Doomsday 2016: Are We Nearing The End Of The World As We Know It?

Scientists responsible for the infamous “Doomsday Clock,” used to represent how close humanity is to its own destruction, will tell us later if we’re nearing the end of the world as we know it.

The clock is run by the Bulletin of the Atomic Scientists in Chicago, a group of scientists that includes 16 Nobel Laureates, with the number of minutes to midnight telling us how close to disaster we are. Midnight is taken to represent a certain global disaster, working backwards in time as the chances of disaster lessen. The clock is currently set at three minutes to midnight.

An event at the National Press Club in Washington, D.C. to announce the latest movements of the clock will take place at 1.30 p.m. EST (6.30 p.m. GMT) today. You can tune in on the Bulletin of the Atomic Scientists website to watch a live stream of the event.

In a statement, tensions “between the United States and Russia that remain at levels reminiscent of the Cold War, the danger posed by climate change, and nuclear proliferation concerns, including the recent North Korean nuclear test,” were cited as factors that may influence the decision.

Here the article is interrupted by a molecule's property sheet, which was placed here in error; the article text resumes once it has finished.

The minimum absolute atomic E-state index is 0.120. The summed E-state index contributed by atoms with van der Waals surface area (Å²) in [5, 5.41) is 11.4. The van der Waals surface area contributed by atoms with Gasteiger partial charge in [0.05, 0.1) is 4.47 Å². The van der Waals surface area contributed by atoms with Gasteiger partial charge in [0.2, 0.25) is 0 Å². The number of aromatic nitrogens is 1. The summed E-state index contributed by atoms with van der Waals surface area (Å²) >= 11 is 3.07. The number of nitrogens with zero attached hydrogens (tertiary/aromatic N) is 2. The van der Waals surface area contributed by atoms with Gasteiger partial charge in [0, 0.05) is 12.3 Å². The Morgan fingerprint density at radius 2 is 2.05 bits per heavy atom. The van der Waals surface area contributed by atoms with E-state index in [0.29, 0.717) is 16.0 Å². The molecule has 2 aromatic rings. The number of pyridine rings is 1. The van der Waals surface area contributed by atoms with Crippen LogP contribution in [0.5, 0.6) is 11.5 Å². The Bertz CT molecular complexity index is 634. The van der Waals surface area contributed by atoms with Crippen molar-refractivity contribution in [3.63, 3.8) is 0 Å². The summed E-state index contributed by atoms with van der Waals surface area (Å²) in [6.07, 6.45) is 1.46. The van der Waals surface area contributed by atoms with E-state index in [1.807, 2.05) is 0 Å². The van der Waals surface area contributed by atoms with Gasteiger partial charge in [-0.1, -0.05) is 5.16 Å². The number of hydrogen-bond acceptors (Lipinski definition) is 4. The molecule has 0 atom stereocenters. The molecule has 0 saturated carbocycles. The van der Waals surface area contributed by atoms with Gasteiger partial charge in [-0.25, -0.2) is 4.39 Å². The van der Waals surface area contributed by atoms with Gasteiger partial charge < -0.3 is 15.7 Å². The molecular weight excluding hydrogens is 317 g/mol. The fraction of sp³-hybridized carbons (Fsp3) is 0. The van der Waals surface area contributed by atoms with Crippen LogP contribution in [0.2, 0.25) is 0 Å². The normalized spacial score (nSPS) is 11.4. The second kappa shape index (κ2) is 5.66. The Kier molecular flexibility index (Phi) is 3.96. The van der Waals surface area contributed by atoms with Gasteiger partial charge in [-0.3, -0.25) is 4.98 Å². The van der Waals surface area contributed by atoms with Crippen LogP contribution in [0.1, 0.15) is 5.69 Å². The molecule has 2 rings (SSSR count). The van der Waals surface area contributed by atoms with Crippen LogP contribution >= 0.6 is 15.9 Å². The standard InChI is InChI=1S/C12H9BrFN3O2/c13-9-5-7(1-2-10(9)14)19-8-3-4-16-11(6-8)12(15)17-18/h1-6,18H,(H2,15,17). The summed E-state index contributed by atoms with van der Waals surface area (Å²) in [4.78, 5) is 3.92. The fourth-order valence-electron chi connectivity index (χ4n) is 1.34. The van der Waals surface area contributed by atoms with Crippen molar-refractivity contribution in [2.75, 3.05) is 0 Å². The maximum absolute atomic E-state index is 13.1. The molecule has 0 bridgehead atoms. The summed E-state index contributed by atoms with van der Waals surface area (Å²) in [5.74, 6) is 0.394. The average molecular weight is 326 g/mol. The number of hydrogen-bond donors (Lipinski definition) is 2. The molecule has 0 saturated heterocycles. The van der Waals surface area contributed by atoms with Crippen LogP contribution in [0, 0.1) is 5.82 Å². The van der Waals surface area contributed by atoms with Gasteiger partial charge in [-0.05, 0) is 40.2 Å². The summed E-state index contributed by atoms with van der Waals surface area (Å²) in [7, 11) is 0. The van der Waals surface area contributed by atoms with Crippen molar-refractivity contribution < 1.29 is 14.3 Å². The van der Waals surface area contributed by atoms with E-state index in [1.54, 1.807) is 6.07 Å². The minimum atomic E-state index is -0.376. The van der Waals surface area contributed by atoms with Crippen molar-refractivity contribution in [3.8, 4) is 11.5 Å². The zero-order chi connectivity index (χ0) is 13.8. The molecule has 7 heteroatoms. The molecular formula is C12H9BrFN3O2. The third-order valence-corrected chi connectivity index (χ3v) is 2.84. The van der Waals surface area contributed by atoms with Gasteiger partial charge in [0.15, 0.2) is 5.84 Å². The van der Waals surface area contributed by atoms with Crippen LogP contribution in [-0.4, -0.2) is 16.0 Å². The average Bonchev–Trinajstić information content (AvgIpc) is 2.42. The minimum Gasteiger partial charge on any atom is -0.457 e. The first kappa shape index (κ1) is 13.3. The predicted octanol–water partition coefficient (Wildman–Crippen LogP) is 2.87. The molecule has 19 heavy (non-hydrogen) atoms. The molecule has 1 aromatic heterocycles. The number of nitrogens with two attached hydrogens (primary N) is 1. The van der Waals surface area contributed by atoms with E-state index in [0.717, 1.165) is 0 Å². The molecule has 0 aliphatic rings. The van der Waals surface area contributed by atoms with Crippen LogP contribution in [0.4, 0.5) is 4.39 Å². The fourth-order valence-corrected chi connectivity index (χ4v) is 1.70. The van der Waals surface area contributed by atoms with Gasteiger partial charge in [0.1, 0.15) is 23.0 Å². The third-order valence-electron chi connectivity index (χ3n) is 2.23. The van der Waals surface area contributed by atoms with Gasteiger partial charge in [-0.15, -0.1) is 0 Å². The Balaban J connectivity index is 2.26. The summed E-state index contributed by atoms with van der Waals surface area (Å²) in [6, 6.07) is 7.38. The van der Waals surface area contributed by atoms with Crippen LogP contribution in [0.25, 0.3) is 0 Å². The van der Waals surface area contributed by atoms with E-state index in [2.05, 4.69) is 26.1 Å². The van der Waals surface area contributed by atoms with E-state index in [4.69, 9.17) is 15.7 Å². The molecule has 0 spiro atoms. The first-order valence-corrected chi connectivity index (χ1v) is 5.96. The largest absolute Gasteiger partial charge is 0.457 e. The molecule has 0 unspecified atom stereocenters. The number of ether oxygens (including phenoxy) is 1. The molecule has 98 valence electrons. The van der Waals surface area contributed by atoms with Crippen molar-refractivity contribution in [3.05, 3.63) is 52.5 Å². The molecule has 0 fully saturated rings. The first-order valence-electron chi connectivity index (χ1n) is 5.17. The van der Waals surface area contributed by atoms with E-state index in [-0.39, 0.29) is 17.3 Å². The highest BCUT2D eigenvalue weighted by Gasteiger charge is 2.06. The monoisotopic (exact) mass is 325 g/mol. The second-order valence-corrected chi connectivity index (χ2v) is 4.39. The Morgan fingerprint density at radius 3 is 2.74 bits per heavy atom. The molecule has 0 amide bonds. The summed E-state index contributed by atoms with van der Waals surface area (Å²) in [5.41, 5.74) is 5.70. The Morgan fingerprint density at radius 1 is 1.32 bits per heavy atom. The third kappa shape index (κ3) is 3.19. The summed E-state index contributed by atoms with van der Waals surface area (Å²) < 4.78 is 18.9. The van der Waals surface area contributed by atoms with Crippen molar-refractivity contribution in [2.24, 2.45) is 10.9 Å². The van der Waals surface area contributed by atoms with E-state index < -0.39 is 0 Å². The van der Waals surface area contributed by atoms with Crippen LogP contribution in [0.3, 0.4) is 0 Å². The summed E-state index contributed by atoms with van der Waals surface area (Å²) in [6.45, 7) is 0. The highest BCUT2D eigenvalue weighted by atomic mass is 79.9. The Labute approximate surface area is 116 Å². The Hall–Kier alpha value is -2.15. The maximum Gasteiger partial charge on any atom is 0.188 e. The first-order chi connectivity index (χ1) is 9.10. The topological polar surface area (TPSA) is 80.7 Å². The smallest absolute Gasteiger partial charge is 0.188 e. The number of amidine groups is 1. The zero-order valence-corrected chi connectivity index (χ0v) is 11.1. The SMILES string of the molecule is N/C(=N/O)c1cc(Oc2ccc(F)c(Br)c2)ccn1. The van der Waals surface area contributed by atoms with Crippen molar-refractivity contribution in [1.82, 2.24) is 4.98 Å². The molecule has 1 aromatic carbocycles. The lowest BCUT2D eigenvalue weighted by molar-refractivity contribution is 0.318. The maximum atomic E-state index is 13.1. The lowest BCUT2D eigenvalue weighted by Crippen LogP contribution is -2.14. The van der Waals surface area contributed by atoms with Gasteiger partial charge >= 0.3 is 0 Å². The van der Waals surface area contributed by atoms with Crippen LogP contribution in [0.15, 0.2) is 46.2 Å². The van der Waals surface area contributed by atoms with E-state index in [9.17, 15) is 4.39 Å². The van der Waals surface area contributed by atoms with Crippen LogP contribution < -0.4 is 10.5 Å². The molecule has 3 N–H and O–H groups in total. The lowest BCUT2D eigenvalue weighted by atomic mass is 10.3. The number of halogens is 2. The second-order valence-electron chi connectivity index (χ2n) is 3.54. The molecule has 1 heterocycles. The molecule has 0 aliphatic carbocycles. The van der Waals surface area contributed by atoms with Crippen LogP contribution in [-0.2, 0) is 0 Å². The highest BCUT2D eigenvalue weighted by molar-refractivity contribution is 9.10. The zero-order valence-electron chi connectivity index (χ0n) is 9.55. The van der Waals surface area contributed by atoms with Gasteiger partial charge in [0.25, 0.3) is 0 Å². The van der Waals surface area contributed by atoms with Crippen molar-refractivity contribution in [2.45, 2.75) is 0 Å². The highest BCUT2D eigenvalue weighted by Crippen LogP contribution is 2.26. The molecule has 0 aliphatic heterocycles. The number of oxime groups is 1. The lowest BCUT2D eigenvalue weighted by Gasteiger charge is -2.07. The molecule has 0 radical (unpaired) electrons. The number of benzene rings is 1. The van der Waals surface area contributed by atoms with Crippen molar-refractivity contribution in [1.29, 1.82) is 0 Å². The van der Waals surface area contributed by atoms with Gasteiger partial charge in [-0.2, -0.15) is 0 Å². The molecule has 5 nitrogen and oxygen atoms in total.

In January 2015, the clock was moved from five to three minutes to midnight owing to the perceived threats of climate change and nuclear weapons. It’s unclear if the latest announcement will move the minute hand closer or further away – but given recent developments, such as North Korea claiming to test a hydrogen bomb, one could assume it won’t necessarily be good news.

The clock doesn’t always tick closer to midnight, though. In 2010, it was moved a minute backwards thanks to nuclear talks between the U.S. and Russia, and new climate change limits. The climate change deal in Paris last year might suggest it is going the other way this time around.

The Bulletin of the Atomic Scientists, founded in 1945 by scientists who played a part in creating the first atomic weapons, has updated the clock every year since 1947. The closest it has come to midnight was in 1953, two minutes away, following hydrogen bomb tests by the U.S. and the Soviet Union. The “end” of the Cold War in 1991, meanwhile, saw it drop to 17 minutes to midnight.

So, are we doomed? Tune in later to find out.


By Jonathan O'Callaghan, IFLScience


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